Somalia: I was often warned this is as bad as it gets. Having already been to Somaliland and opting to still go despite the constant danger warning it was important to me to see more than just the one day in Mogadishu. Fortunately, someone had invited me for a trip for 5 nights that included, Kismayo, Garowe and, Mogadishu. There is very little information out there so for the first two regions I presumed they were highly dangerous since that was a common misconception. Instead, a common theme I witnessed in all of these countries is how life still continues. You will people being happy, sad and worried. You will see them out celebrating and remembering devastating events. You will see new construction going on despite their world being torn apart for decades. 

I have been heavily rewarded with courage, perseverance, and hope. No university could have taught me these skills, as well as this month did.

Hornet's Nest, Bhutan

So you just celebrated your 30th birthday in Somalia! How does that feel? Wouldn't you have preferred to be with friends and family for this day?

My friends and family are scattered all throughout the world. To me, it was important to be somewhere that was off the beaten path. I think I managed to do that fairly well. The first option was to go to Madagascar for the baobabs, the second was gorilla trekking. I am not very good at organising and realised this was going to be lonesome. So when I was invited for a trip to Somalia it was not hard for me to be convinced. I did take my time though to say yes. But only since I wanted to consider the risks I would take. I certainly don't regret celebrating it there. It is something different and an experience I will never forget.

Cutting the 'Somali flag' birthday cake in Mogadishu.
You're now a 'full-time' traveler. What are the things you always carry with you no matter what?

Too much!! I started off with a lot less but realised my suitcase is my home so I need some comforts. 

The easy answer is for a day excursion I will have my camera plus one lens, another camera to film, my phone is hardly used for photography, I must also have a little bit of money or preferably a card.

In my suitcase I have a first aid kit, medication for cold/flu and stomach bugs, a yellow fever certificate, my laptop, nice clothes since I decided I prefer quality instead of cheap and ditch, some shoes I never wear, my drone, gopro, stabiliser, more lenses, filters, hard drives and toiletries. Souvenirs are very rare. 

Andorra.
Of the countries you have been to, which ones have surprised you most and why? And which ones have disappointed you if any, and why?

Both of these are difficult to answer. There are always expectations when you have so many traveler friends and are constantly learning. Instead, I will share two stories. When I first started this journey I thought time will not be on my side as well as the financial means to do this for an extended period of time. I set a goal to get to all within 500 days. Could it be done? Yes... but you will miss out on too much and most your time will be spent transiting. Laos is the country that changed this. I had decided to take the slow boat up to Luang Prabang. I went to Kuang Si Falls. I realised how much you will miss of the world if you rush through it. That I would not be able to have these experiences. That was when I called off this ludicrous idea. For me, life is way too short to waste it on planes and end up seeing very little and missing out on so many experiences a country has to offer. From then on I remained open and flexible. For most of my trips I can leave as soon as I want or stay as long as I want.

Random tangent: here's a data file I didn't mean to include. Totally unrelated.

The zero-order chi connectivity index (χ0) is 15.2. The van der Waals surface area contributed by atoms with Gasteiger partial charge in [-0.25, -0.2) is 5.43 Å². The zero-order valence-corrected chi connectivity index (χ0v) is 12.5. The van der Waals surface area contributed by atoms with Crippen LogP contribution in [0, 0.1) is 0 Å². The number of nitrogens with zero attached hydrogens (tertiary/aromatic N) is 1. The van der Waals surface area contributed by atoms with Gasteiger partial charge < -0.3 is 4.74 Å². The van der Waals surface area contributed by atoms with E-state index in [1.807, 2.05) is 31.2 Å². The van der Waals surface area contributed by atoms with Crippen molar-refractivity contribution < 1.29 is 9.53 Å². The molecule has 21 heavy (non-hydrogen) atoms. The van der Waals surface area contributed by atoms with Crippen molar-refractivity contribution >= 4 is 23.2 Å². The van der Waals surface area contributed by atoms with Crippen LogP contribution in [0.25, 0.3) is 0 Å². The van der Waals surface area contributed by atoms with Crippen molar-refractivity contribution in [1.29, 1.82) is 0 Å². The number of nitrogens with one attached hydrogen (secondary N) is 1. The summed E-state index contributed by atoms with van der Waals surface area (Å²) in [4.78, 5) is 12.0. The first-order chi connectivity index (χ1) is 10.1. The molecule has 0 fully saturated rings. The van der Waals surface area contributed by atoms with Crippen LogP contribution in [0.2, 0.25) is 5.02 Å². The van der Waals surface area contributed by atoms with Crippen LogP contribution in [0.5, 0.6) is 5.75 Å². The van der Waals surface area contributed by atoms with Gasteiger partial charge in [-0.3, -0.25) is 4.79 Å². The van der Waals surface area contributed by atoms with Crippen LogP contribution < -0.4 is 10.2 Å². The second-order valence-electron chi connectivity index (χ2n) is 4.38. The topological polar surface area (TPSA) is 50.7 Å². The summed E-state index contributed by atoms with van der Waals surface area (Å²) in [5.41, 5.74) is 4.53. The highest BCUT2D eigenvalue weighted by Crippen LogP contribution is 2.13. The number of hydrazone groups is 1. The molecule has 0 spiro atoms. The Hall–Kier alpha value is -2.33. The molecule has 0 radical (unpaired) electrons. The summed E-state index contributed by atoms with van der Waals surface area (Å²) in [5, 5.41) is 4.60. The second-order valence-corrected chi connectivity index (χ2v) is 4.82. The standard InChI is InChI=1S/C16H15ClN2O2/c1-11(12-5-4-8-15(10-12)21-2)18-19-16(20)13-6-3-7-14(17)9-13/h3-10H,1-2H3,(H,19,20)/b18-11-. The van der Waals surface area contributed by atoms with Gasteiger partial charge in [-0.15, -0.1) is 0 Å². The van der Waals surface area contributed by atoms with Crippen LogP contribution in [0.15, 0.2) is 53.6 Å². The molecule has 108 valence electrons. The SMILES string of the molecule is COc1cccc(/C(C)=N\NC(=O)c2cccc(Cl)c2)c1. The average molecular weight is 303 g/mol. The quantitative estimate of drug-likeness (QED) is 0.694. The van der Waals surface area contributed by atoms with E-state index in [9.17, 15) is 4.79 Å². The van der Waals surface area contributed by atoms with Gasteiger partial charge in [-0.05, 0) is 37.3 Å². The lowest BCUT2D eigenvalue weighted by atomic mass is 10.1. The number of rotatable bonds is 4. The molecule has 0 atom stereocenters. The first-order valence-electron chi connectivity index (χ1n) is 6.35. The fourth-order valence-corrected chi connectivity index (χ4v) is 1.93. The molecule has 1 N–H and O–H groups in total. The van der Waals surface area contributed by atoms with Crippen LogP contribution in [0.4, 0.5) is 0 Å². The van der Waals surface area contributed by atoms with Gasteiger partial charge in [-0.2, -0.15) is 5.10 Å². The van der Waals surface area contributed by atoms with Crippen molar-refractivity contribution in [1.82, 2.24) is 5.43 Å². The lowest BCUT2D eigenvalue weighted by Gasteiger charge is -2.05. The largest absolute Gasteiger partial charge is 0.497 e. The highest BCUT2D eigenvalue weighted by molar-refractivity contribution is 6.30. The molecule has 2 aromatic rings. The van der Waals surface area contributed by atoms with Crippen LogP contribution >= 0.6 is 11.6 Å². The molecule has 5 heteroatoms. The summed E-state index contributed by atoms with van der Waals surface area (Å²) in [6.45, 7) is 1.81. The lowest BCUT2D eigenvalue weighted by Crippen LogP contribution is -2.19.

The second part of the question I can't exactly answer. I think you could go back to a country that may have left you disappointed and have a different experience the next. Each time we go somewhere we have a different experience. I'm a sucker for revisiting places. The first time I went to the UAE I was very new to the travel scene, in fact, it was the first country I had. I ended up having the touristic experience it has been designed to provide. Since then I have returned and stayed with a travel friend, I was spending most my time there with local expats and did not experience anything touristic about it. Seasons change so does our mood and travel style. Change it up and next time somewhere you felt disappointed with may end up being completely different. 

Pyongyang, North Korea

So tell us a couple of travel stories that have really had an impact on you.

I had a layover in Bahrain. I was not going to leave the airport, but I was visibly upset on the plane. Just after landing a guy started to speak to me and to check if I was ok. He invited me to go to his home. I kept trying to decline his offer but on a whim ended up agreeing. I thought to myself we go to places to understand them and meet their culture. It was a short 7 or 8 hours there. But in that time he bought me dinner, he and his wife would have had less than 4 hours sleep to take me out for breakfast in the old souk and back to the airport. It's in a part of the world the western media will write about for westerners to fear the middle eastern culture. I have experienced nothing but kindness and true hospitality. The sad thing I realised was if he had landed in my home airport no local would extend the same to him.